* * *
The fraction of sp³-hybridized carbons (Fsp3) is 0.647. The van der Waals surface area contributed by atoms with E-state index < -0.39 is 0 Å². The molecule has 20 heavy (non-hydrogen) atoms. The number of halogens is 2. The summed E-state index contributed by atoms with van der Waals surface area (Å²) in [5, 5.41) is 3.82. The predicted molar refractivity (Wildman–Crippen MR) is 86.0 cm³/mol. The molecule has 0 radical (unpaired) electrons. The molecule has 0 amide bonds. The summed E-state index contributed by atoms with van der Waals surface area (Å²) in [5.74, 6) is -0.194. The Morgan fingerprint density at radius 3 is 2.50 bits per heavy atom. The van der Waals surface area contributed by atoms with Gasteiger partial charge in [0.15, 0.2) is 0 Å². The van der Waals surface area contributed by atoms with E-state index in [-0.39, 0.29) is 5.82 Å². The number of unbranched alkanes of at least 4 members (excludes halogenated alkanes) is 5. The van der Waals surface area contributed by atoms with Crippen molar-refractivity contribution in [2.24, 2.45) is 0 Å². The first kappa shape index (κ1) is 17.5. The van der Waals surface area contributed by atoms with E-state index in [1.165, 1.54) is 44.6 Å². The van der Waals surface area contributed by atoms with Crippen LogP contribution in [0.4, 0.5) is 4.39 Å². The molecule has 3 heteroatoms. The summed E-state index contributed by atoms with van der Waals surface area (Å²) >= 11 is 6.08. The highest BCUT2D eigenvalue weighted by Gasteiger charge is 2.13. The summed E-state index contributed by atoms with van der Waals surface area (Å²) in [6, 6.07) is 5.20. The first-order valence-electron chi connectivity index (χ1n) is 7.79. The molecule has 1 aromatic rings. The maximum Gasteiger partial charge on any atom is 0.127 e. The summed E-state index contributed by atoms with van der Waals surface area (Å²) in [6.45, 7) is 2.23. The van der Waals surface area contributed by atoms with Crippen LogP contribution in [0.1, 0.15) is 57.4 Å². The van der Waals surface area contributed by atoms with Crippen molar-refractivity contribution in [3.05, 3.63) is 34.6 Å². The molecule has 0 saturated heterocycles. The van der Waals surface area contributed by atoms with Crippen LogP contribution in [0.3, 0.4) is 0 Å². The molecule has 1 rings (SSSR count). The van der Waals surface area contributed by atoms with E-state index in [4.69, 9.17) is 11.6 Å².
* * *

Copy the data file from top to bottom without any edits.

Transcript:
The fraction of sp³-hybridized carbons (Fsp3) is 0.647. The van der Waals surface area contributed by atoms with E-state index < -0.39 is 0 Å². The molecule has 20 heavy (non-hydrogen) atoms. The number of halogens is 2. The summed E-state index contributed by atoms with van der Waals surface area (Å²) in [5, 5.41) is 3.82. The predicted molar refractivity (Wildman–Crippen MR) is 86.0 cm³/mol. The molecule has 0 radical (unpaired) electrons. The molecule has 0 amide bonds. The summed E-state index contributed by atoms with van der Waals surface area (Å²) in [5.74, 6) is -0.194. The Morgan fingerprint density at radius 3 is 2.50 bits per heavy atom. The van der Waals surface area contributed by atoms with Gasteiger partial charge in [0.15, 0.2) is 0 Å². The van der Waals surface area contributed by atoms with E-state index in [-0.39, 0.29) is 5.82 Å². The number of unbranched alkanes of at least 4 members (excludes halogenated alkanes) is 5. The van der Waals surface area contributed by atoms with Crippen molar-refractivity contribution in [2.24, 2.45) is 0 Å². The first kappa shape index (κ1) is 17.5. The van der Waals surface area contributed by atoms with E-state index in [1.165, 1.54) is 44.6 Å². The van der Waals surface area contributed by atoms with Crippen LogP contribution in [0.4, 0.5) is 4.39 Å². The molecule has 3 heteroatoms. The summed E-state index contributed by atoms with van der Waals surface area (Å²) >= 11 is 6.08. The highest BCUT2D eigenvalue weighted by Gasteiger charge is 2.13. The summed E-state index contributed by atoms with van der Waals surface area (Å²) in [6, 6.07) is 5.20. The first-order valence-electron chi connectivity index (χ1n) is 7.79. The molecule has 1 aromatic rings. The maximum Gasteiger partial charge on any atom is 0.127 e. The summed E-state index contributed by atoms with van der Waals surface area (Å²) in [6.45, 7) is 2.23. The van der Waals surface area contributed by atoms with Crippen LogP contribution in [0.1, 0.15) is 57.4 Å². The van der Waals surface area contributed by atoms with Crippen molar-refractivity contribution in [3.05, 3.63) is 34.6 Å². The molecule has 0 saturated heterocycles. The van der Waals surface area contributed by atoms with Crippen LogP contribution in [0.3, 0.4) is 0 Å². The molecule has 1 rings (SSSR count). The van der Waals surface area contributed by atoms with E-state index in [4.69, 9.17) is 11.6 Å².